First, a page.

American Society for Peripheral Nerve

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Key Changes and Time Course of Muscle Denervation in a Rat Model
Peng Wu, MD1, Robert J. Spinner, MD1, Michael J. Yaszemski, MD, PhD2, Anthony J. Windebank, MD3 and Huan Wang, MD, PhD1,
1Department of Neurologic Surgery, Mayo Clinic, Rochester, MN, 2 Department of Orthopedic Surgery, Mayo Clinic, Rochester, MN, 3 Department of Neurology, Mayo Clinic, Rochester, MN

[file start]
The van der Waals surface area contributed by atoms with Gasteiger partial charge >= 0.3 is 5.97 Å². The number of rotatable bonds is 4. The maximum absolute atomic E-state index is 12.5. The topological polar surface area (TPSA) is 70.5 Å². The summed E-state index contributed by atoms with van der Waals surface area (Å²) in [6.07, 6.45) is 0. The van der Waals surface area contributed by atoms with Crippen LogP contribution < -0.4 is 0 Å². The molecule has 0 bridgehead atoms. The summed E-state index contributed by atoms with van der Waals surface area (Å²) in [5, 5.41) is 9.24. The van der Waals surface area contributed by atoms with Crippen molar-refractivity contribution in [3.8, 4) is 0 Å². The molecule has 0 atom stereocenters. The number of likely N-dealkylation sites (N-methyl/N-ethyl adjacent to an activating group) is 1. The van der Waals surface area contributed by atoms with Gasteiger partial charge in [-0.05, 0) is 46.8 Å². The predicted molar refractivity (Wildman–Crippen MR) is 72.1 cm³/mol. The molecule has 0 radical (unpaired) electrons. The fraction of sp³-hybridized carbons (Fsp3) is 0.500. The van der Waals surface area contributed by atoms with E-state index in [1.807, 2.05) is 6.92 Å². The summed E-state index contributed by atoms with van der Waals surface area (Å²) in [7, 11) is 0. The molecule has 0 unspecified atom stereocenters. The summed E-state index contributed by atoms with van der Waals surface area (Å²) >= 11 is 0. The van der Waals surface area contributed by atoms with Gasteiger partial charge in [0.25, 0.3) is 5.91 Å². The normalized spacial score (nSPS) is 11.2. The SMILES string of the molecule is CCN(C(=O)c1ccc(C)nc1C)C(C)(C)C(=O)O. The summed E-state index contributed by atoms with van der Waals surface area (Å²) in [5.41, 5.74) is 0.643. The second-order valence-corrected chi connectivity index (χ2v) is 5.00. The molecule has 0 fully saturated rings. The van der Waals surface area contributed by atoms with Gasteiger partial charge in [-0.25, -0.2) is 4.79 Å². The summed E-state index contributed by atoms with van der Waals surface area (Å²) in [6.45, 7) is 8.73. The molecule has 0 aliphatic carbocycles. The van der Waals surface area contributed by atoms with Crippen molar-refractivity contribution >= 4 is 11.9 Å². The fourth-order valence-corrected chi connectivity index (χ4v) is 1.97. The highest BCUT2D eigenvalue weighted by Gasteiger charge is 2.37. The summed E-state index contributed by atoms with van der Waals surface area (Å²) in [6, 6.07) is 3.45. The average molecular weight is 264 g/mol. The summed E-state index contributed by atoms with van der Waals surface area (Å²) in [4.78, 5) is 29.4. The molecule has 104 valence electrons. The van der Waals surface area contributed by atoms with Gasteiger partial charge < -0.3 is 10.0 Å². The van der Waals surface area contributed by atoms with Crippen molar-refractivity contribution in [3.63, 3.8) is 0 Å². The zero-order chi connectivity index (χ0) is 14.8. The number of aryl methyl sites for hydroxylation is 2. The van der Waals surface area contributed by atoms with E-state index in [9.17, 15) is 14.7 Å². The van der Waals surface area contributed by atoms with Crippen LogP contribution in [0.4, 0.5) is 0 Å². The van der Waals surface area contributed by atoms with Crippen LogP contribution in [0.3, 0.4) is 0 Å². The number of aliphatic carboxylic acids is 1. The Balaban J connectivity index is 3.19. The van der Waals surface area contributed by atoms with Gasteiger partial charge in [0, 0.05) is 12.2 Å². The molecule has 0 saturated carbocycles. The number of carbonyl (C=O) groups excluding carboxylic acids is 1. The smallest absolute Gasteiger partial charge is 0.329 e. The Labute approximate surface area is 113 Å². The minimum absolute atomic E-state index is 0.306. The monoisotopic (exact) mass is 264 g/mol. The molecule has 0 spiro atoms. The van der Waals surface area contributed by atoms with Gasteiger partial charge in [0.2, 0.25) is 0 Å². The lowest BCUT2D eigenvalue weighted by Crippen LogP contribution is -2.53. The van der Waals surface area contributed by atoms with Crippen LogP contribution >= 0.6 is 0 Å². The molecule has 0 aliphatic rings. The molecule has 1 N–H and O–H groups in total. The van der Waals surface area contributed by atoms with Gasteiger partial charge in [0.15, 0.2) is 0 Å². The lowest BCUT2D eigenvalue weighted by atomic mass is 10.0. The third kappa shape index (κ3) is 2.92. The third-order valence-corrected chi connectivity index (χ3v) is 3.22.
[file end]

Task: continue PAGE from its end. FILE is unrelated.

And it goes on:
Objective: This study aimed to delineate the characteristics and time course of the intrinsic changes in skeletal muscles after denervation with various intervals. Methods: Female Lewis rats with body weight of 200 5 gram were subjected to sciatic nerve transection and randomized into the following 5 groups: sciatic nerve transection and denervation for 1 week (group A1, n=8), 4 weeks (group A2, n=8), 6 weeks (group A3, n=8), 8 weeks (group A4, n=8) and 12 weeks (group A5, n=8). Changes in the denervated muscles including electrophysiologic (fibrillation potential), histologic (muscle wet weight, muscle fiber types, muscle cross-sectional area, extent of fibrosis) and molecular biologic (mRNA expression levels of MRF4, myogenin, nAChR, MUSK, P21) were quantified in all rats at designated postoperative time points. Results: Fibrillation potential appeared in the medial gastrocnemius (MGS) muscle on the third day, reached peak between1 and 4 weeks and then decreased dramatically at 6 weeks postoperatively. Muscle wet weight of MGS, soleus and tibialis anterior (TA) retained approximately 78%, 36%, 30%, 24% and 18%, respectively, at 1, 4, 6, 8 and 12 weeks post-denervation. The muscle cross-sectional area (CSA) of TA and MGS gradually decreased, while the amount of connective tissues in TA and MGS gradually increased over the time course of denervation. In denervated MGS (mixed fiber type muscle) and TA (fast fiber dominant muscle), there was remarkable decrease in the proportion of type IIB fibers, whereas proportions of type I and IIA fibers increased over the time course of denervation, indicating a conversion from fast fibers to slower fibers. Changes in the soleus (slow fiber dominant muscle) suggested a conversion from slow fibers to faster ones: the proportion of type I fibers decreased while type IIA fiber proportion increased over the time course of denervation. These changes were especially obvious at 4-6 weeks postoperatively. The mRNA relative expression of myogenin, MUSK, nAChR, P21 and MRF4 in MGS increased initially, peaked at 4-6 weeks postdenervation, and then dropped to a low level. Conclusion: Following nerve injury, fibrillation potential maximal amplitude, muscle weight, muscle CSA, connective tissue content, muscle fiber composition, mRNA expression levels of myogenic factors had specific and obvious changes in the skeletal muscles. These changes were closely related to the time course of denervation, being most significant at 4-6 weeks post-denervation.


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